Spector: They don't admit it, so this is our general assessment. I would say that most of them don't know. Or they say, "I did have a funny feeling about it, but I was scared to leave."

What we tell them is that ultimately you're responsible for your UPIN. If you answer an ad in the newspaper, even if you become the victim of identity theft or UPIN abuse, you're still responsible for the millions of dollars submitted under your UPIN. I would say most of them are innocent initially, but that's no excuse.

AMNews: Do you take actions against the physicians or the suppliers?

Spector: Both. With physicians we put them on prepayment review, postpayment review, deactivation. We try to revoke them. Under a new initiative, we're working with the [Office of Inspector General] to impose a civil monetary penalty to try to recoup all that money.

AMNews: So you're going after the physicians for the money?

Spector: Yes. Our thinking is that even if you don't know, you're still ultimately responsible for everything that's occurring under your UPIN. So yes, the DME supplier is using your number without your knowledge, but you have to guard your number like your Social Security number.

AMNews: How much are you going to try to recoup from Physician X?

Spector: It's usually three times the amount that was taken fraudulently, so it's $1.4 million times three. We referred the suppliers for administrative actions, and we shut them down.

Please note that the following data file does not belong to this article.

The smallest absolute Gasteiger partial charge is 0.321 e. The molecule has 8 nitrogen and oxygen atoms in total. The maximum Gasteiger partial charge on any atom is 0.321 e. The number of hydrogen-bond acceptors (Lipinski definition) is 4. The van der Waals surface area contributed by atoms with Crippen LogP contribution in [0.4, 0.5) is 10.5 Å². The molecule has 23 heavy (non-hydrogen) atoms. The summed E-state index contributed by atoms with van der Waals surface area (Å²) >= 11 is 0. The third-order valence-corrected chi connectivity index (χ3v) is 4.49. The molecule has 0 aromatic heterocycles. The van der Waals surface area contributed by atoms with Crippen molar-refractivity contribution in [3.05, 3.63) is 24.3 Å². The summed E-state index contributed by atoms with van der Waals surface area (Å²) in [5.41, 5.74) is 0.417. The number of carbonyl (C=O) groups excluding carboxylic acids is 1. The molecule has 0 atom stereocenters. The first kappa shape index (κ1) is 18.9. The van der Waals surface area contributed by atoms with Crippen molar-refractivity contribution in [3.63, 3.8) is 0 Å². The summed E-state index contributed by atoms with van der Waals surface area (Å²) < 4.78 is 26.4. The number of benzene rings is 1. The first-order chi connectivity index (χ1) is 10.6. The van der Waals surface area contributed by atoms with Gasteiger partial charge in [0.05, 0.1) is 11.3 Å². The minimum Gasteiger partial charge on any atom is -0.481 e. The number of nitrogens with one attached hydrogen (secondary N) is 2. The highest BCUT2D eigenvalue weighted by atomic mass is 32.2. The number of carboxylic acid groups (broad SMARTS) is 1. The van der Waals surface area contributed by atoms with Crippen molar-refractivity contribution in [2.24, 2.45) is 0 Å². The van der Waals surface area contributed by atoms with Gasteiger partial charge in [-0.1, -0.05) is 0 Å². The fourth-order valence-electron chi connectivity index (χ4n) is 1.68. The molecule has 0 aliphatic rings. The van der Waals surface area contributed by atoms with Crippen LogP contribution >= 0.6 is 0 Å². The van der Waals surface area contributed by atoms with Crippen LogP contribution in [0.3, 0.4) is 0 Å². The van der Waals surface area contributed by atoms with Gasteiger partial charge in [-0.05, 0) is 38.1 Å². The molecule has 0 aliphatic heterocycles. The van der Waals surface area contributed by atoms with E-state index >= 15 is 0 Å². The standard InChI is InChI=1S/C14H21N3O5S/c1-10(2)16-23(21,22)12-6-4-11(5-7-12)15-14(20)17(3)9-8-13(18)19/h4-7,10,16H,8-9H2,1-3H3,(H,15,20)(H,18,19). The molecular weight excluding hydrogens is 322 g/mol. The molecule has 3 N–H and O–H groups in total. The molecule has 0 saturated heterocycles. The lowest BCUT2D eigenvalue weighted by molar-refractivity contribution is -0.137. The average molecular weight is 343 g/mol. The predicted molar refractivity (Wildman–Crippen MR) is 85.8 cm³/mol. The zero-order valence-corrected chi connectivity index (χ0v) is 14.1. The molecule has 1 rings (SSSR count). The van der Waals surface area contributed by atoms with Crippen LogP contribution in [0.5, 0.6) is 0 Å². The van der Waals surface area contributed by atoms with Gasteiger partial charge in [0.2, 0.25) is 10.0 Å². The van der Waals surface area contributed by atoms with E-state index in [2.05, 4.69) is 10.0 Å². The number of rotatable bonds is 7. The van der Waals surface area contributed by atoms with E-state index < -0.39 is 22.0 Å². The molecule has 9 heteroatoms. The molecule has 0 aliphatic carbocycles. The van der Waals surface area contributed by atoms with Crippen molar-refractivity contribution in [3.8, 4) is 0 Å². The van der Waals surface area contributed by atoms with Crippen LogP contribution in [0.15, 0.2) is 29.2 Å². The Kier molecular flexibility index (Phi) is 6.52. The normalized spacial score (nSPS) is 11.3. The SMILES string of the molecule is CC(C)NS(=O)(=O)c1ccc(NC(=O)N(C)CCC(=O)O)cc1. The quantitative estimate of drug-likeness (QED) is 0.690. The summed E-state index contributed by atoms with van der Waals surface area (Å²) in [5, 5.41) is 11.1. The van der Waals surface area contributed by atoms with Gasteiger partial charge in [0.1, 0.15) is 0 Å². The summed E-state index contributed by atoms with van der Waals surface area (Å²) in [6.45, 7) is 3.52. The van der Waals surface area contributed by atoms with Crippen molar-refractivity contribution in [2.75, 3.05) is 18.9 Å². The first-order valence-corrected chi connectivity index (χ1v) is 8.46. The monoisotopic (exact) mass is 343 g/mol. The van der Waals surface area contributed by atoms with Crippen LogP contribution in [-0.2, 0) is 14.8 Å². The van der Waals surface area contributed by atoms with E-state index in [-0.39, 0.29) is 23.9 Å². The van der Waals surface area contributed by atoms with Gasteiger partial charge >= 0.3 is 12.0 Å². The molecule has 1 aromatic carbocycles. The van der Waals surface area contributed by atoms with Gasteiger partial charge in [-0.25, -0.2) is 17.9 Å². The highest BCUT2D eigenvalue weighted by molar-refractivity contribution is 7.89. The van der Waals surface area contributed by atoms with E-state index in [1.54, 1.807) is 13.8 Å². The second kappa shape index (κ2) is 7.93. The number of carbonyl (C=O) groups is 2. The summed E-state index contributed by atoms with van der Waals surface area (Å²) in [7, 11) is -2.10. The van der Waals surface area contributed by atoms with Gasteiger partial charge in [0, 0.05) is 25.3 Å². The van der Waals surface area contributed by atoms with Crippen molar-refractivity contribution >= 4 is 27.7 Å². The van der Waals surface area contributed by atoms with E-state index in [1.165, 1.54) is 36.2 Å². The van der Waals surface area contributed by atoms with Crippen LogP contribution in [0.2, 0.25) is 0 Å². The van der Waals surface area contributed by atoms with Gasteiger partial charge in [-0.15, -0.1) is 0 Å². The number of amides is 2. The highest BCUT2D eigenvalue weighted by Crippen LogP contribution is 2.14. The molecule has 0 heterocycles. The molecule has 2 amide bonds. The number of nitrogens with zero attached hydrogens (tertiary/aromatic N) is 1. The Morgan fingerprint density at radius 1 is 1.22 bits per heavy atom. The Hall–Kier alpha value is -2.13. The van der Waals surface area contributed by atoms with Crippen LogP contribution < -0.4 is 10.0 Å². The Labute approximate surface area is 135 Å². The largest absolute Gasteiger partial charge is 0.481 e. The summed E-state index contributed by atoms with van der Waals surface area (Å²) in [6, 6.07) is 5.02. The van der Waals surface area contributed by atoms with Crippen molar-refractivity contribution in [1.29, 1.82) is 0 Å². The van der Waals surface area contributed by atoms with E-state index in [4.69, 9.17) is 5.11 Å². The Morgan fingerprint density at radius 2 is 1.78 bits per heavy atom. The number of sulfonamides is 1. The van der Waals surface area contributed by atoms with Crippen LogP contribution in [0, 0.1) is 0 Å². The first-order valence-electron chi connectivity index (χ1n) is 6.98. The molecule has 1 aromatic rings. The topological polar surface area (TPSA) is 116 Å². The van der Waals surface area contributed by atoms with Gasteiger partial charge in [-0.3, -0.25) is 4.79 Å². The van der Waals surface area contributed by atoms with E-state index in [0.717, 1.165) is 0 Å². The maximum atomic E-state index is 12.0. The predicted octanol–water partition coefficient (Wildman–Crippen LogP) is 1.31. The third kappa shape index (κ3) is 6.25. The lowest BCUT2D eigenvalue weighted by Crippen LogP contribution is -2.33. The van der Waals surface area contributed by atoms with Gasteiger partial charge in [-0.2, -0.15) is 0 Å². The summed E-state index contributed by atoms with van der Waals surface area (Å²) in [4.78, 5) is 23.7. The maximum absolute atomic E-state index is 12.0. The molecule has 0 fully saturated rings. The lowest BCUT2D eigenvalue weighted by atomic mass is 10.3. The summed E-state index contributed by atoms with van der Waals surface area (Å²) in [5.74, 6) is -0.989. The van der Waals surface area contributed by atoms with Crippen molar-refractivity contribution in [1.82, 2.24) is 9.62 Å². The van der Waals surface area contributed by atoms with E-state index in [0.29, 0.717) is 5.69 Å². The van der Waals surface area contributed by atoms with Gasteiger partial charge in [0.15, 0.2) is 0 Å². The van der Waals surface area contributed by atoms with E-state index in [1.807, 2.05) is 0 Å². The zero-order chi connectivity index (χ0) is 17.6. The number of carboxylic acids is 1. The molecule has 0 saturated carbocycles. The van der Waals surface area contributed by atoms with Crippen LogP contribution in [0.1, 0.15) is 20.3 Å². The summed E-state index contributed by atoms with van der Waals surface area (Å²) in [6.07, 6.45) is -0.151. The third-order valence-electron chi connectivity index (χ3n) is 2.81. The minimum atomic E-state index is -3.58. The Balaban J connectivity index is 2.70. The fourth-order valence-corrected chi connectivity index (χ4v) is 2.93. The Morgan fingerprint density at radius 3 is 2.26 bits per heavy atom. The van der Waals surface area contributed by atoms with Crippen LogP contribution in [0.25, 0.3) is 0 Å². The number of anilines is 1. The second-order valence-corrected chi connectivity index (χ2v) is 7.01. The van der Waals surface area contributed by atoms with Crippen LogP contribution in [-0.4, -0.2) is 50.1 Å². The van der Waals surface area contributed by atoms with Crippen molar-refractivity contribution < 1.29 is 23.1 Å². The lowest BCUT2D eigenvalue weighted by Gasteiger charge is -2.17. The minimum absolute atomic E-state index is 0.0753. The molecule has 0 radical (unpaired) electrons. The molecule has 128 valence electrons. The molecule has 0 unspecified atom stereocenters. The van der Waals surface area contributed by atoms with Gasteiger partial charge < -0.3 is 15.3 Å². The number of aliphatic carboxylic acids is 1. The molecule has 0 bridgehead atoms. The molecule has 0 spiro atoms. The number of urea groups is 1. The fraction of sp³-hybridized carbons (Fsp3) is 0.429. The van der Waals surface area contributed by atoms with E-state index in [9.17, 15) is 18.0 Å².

AMNews: What are some red flags that physicians should watch for?

Spector: We like to tell physicians to guard your UPIN like it's your most treasured possession. They just so willingly give up their numbers. They go into the clinic and the clinic owners will tell them, "We need to establish a joint banking account with you. This is how you're going to get paid. Give me your number." If you go into a clinic and the owners are telling you, "I'm going to pay you $10,000 a month," that's a big warning sign, because that's a kickback.

We try to tell them to be aware. I'm not going to say that every newspaper ad looking for an attending physician is fraudulent. But if you answer something like that, be aware. If you go into a clinic and there are no patients, that's another red flag. Or when you sign off on medical charts and you notice the same beneficiary is receiving a wheelchair each week. Obviously, the records are fake so they use the same beneficiaries over and over.

AMNews: What about the scams in which beneficiaries receive equipment billed to Medicare that they don't need?

Spector: That is the majority of DME fraud, the kind involving beneficiaries. The wheelchair will just show up at the door -- or two wheelchairs a month. And they're like, "Hey, I don't need a wheelchair. I can walk." Or they'll look at their [Medicare summary], and all these orthotics will be billed under their name, and they say, "I never saw a doctor about this."

AMNews: How do the suppliers get a doctor's ID in these cases?

Spector: These doctors are probably being shared among DME suppliers, so if one supplier uses this doctor, then he's being shared among something like 84 different suppliers. It's ID theft, basically.

AMNews: So the fraud that doesn't involve actual patients or supplies is more of a potential moneymaker?

Spector: Yes, and that's more blatant fraud, too. But that's the minority of cases. Most fraudulent suppliers make their money off the margins on DME.